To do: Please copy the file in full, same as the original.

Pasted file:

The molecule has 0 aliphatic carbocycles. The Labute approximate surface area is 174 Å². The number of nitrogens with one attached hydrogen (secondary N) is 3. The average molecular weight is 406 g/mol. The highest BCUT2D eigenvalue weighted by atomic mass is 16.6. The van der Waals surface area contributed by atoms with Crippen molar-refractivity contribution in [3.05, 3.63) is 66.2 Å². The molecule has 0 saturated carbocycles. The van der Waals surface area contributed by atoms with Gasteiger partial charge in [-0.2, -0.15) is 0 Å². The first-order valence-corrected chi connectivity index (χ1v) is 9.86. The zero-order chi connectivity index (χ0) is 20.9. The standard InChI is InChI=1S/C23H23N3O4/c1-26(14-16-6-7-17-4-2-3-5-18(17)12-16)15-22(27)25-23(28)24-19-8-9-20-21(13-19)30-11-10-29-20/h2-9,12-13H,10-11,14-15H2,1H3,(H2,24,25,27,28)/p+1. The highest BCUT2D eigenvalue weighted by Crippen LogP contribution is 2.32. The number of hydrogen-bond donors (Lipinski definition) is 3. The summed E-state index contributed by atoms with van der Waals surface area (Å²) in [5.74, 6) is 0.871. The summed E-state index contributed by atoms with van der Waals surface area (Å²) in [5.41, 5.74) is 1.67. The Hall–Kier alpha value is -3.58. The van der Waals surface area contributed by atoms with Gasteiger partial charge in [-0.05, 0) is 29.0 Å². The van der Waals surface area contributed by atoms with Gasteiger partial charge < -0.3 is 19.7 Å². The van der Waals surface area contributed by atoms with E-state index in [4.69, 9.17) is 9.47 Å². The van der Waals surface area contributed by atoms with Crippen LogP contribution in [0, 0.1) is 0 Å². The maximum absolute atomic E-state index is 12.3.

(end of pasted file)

The molecule has 0 aliphatic carbocycles. The Labute approximate surface area is 174 Å². The number of nitrogens with one attached hydrogen (secondary N) is 3. The average molecular weight is 406 g/mol. The highest BCUT2D eigenvalue weighted by atomic mass is 16.6. The van der Waals surface area contributed by atoms with Crippen molar-refractivity contribution in [3.05, 3.63) is 66.2 Å². The molecule has 0 saturated carbocycles. The van der Waals surface area contributed by atoms with Gasteiger partial charge in [-0.2, -0.15) is 0 Å². The first-order valence-corrected chi connectivity index (χ1v) is 9.86. The zero-order chi connectivity index (χ0) is 20.9. The standard InChI is InChI=1S/C23H23N3O4/c1-26(14-16-6-7-17-4-2-3-5-18(17)12-16)15-22(27)25-23(28)24-19-8-9-20-21(13-19)30-11-10-29-20/h2-9,12-13H,10-11,14-15H2,1H3,(H2,24,25,27,28)/p+1. The highest BCUT2D eigenvalue weighted by Crippen LogP contribution is 2.32. The number of hydrogen-bond donors (Lipinski definition) is 3. The summed E-state index contributed by atoms with van der Waals surface area (Å²) in [5.74, 6) is 0.871. The summed E-state index contributed by atoms with van der Waals surface area (Å²) in [5.41, 5.74) is 1.67. The Hall–Kier alpha value is -3.58. The van der Waals surface area contributed by atoms with Gasteiger partial charge in [-0.05, 0) is 29.0 Å². The van der Waals surface area contributed by atoms with Gasteiger partial charge < -0.3 is 19.7 Å². The van der Waals surface area contributed by atoms with E-state index in [4.69, 9.17) is 9.47 Å². The van der Waals surface area contributed by atoms with Crippen LogP contribution in [0, 0.1) is 0 Å². The maximum absolute atomic E-state index is 12.3.